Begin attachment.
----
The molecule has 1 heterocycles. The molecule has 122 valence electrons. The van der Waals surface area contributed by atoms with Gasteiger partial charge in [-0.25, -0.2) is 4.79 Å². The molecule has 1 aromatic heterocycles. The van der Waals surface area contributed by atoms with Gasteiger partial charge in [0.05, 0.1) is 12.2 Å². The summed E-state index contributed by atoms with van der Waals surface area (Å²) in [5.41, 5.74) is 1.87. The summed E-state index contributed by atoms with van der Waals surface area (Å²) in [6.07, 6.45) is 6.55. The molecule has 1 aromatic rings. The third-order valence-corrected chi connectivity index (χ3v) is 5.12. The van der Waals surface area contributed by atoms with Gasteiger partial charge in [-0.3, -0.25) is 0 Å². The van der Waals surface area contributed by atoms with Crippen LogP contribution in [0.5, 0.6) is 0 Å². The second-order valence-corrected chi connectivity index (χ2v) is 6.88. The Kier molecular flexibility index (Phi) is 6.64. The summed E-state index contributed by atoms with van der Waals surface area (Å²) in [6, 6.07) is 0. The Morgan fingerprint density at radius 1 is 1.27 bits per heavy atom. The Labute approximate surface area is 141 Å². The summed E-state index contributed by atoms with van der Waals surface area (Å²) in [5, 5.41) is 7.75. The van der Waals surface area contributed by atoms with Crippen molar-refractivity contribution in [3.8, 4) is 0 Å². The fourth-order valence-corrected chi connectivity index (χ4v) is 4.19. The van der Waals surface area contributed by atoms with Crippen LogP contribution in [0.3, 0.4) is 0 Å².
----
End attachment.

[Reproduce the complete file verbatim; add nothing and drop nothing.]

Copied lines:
The molecule has 1 heterocycles. The molecule has 122 valence electrons. The van der Waals surface area contributed by atoms with Gasteiger partial charge in [-0.25, -0.2) is 4.79 Å². The molecule has 1 aromatic heterocycles. The van der Waals surface area contributed by atoms with Gasteiger partial charge in [0.05, 0.1) is 12.2 Å². The summed E-state index contributed by atoms with van der Waals surface area (Å²) in [5.41, 5.74) is 1.87. The summed E-state index contributed by atoms with van der Waals surface area (Å²) in [6.07, 6.45) is 6.55. The molecule has 1 aromatic rings. The third-order valence-corrected chi connectivity index (χ3v) is 5.12. The van der Waals surface area contributed by atoms with Gasteiger partial charge in [-0.3, -0.25) is 0 Å². The van der Waals surface area contributed by atoms with Crippen LogP contribution in [0.5, 0.6) is 0 Å². The second-order valence-corrected chi connectivity index (χ2v) is 6.88. The Kier molecular flexibility index (Phi) is 6.64. The summed E-state index contributed by atoms with van der Waals surface area (Å²) in [6, 6.07) is 0. The Morgan fingerprint density at radius 1 is 1.27 bits per heavy atom. The Labute approximate surface area is 141 Å². The summed E-state index contributed by atoms with van der Waals surface area (Å²) in [5, 5.41) is 7.75. The van der Waals surface area contributed by atoms with Crippen molar-refractivity contribution in [3.8, 4) is 0 Å². The fourth-order valence-corrected chi connectivity index (χ4v) is 4.19. The van der Waals surface area contributed by atoms with Crippen LogP contribution in [0.3, 0.4) is 0 Å².